Hilary Butler of Filmoria sat down with David (Rob & Guy) during the London Press Junket and gave us these little gems from David:
“However, The Rover is no road trip movie. It’s dark and relentless at times. Director David Michôd, who previously directed 2011′s Animal Kingdom, doesn’t seem to show any signs of stopping with the tense genres any time soon. Michôd says, “I like when I go to the movies to have powerful experiences and for some reason that sort of darkness and menace and sadness is for me a powerful experience. Those are the moments I get the most exhilarated in I’m in the editing room. The writing I’ve done and the stuff that we’ve shot and coming together with sound and music – when it’s dark and powerful that’s when I feel my spine tingling. Having said that I would love to have the experience of sitting with an audience watching a movie I’ve made that was making people laugh. I don’t know that I’m capable, but I’d love to give it a try.”
However, Michôd doesn’t just direct his films, he also writes them. Animal Kingdom took him almost a decade to complete, a process where he was teaching himself to write, right out of film school. “The first draft of [Animal Kingdom] bears absolutely no resemblance to the finished film at all,” explained the director. “There isn’t a single scene, a single line of dialogue that is still in the movie, and I started it from scratch about four or five times. I’m so glad that I wasn’t a film school ‘wunderkind’ because then maybe someone would have thrown money at me to make that first draft straight away and that would have been a disaster.” Michôd is now embracing the idea of collaborative efforts when it comes to writing, with Joel Edgerton helping out with the story of The Rover and the writer/director working with fellow Australian Luke Davies for his next project (who coincidentally penned one of Pattinson’s next films, Life).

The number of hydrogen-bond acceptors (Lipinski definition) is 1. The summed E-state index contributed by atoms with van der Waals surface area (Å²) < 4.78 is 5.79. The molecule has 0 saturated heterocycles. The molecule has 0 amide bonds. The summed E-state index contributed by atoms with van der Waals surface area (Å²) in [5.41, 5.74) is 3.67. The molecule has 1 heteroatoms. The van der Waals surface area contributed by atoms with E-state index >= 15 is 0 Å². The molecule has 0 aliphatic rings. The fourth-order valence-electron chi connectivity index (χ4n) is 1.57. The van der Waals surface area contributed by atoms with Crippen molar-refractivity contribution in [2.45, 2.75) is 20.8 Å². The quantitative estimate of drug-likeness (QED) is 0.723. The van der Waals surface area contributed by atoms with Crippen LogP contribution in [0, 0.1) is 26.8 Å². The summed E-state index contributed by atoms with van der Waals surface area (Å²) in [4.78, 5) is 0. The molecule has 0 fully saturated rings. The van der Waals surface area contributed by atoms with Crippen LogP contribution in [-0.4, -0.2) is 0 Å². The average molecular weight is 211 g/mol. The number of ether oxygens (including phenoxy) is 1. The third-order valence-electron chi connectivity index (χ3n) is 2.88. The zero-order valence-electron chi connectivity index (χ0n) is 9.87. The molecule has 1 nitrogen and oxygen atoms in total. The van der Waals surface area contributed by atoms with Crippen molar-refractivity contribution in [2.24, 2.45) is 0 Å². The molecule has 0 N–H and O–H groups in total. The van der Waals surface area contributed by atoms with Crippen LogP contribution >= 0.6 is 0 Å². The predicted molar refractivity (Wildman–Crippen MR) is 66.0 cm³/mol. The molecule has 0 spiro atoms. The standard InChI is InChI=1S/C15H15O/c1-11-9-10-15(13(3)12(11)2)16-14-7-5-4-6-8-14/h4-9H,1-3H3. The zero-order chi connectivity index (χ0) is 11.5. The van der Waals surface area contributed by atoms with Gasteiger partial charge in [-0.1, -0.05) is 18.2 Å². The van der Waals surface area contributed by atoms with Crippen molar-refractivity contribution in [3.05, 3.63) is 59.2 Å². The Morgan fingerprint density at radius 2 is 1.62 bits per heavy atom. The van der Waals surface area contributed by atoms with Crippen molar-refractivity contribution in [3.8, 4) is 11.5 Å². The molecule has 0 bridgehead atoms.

When it comes to deciding what types of stories to tell Michôd admits that it doesn’t all come naturally to him. “I don’t have a big notebook that is full of stories that I must tell,” he says. “It feels like work to me to get into a thing. I start from a place of hating everything, and everything is a bad idea, and this movie should not be made and then i force my way into it, force myself to love it. And usually that comes from finding ways of connecting it to love or sadness or fear of death or whatever. The Rover is really about love. I wouldn’t have been interested in making the film if it had just been a ‘boysie’, shoot-em-up, guys in the desert movie. For me, the whole reason to make it was the relationship between these two characters and kind of reigniting the sparks of potential for love in Guy’s character and the lost kid who is just looking for someone to cling on to. That‘s the stuff. That stuff is the reason to make the movie.”
To read the full interview, click on the link above.
PS. David re making an audience laugh. You’re capable more than capable!